A Little Insurance Goes A Long Way

One of the ways that Cordovans can prepare for emergencies is by being proactive with regards to the potential hazards we face. A great example of this proactive idea, mitigation, is insurance against those potential hazards.

Do you have Flood Insurance or Earthquake Insurance for your Home or Property? All property owners in Cordova can get flood coverage! Yes, everyone can get up to $250,000 of coverage for structures. Homeowners can get it. Renters can get it. And business owners can get it. If you currently do not have flood insurance, and you live in an area prone to floods, it may be worth your time to investigate. Call a qualified insurance company or broker …or search online at www.floodsmart.gov . Be sure to ask for a “National Flood Insurance Policy”.

The City of Cordova has an ordinance for flood damage prevention, Chapter 19.04. That chapter describes the City’s intent to be proactive with regards to flood hazard areas. The areas of special flood hazard identified by the Federal Insurance Administration in a scientific and engineering report entitled “The Flood Insurance Study for the City of Cordova,” dated April 2, 1979 (with accompanying Flood Insurance Maps) is adopted by reference and declared to be a part of the chapter. The Flood Insurance Study is on file at City Hall.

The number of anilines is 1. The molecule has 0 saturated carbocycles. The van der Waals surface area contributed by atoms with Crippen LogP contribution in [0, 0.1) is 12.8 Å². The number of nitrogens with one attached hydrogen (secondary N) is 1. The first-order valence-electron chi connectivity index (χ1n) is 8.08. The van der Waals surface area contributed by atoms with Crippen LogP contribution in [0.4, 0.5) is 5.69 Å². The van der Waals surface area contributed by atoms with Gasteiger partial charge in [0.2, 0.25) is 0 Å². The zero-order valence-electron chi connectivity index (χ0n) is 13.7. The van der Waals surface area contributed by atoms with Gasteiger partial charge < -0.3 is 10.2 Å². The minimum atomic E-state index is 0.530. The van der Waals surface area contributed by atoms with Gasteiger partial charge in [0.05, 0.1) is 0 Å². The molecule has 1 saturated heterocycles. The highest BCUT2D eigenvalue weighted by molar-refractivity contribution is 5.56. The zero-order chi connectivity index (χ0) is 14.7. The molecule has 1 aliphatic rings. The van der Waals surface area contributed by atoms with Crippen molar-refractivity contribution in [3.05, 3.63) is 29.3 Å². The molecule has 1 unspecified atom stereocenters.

Earthquake insurance is another consideration. It is important to note that standard homeowners insurance does not cover damage and destruction that happens as a result of an earthquake – and many fire insurance policies do not cover the fires resulting from earthquakes! As a point of interest, there was an earthquake in California in 1989 that caused 6 billion dollars in damage…and only 16% of that was covered by insurance. It was the Loma Prieta earthquake.

Only 1 out of 3 households in Alaska have earthquake insurance. Most of those are added on to the standard insurance as endorsements. Typically, there is a deductible of 10% of the value of the home. So, if your home is currently insured for $100,000…you would have to pay $10,000 in damages before the insurance company would pay anything. Separate deductibles typically apply to home contents and structure…and the base cost of earthquake insurance will depend upon a variety of factors. If you live in a home built of bricks, the insurance company sees that as a higher risk…thus you pay more.

This information on earthquake insurance was found in the outstanding earthquake resource entitled “Are you prepared for the next big Earthquake in Alaska?” And, of course, the best place to get more information on earthquake insurance is from your insurance agent. Think about mitigation. Be prudent. Be ready. Be prepared.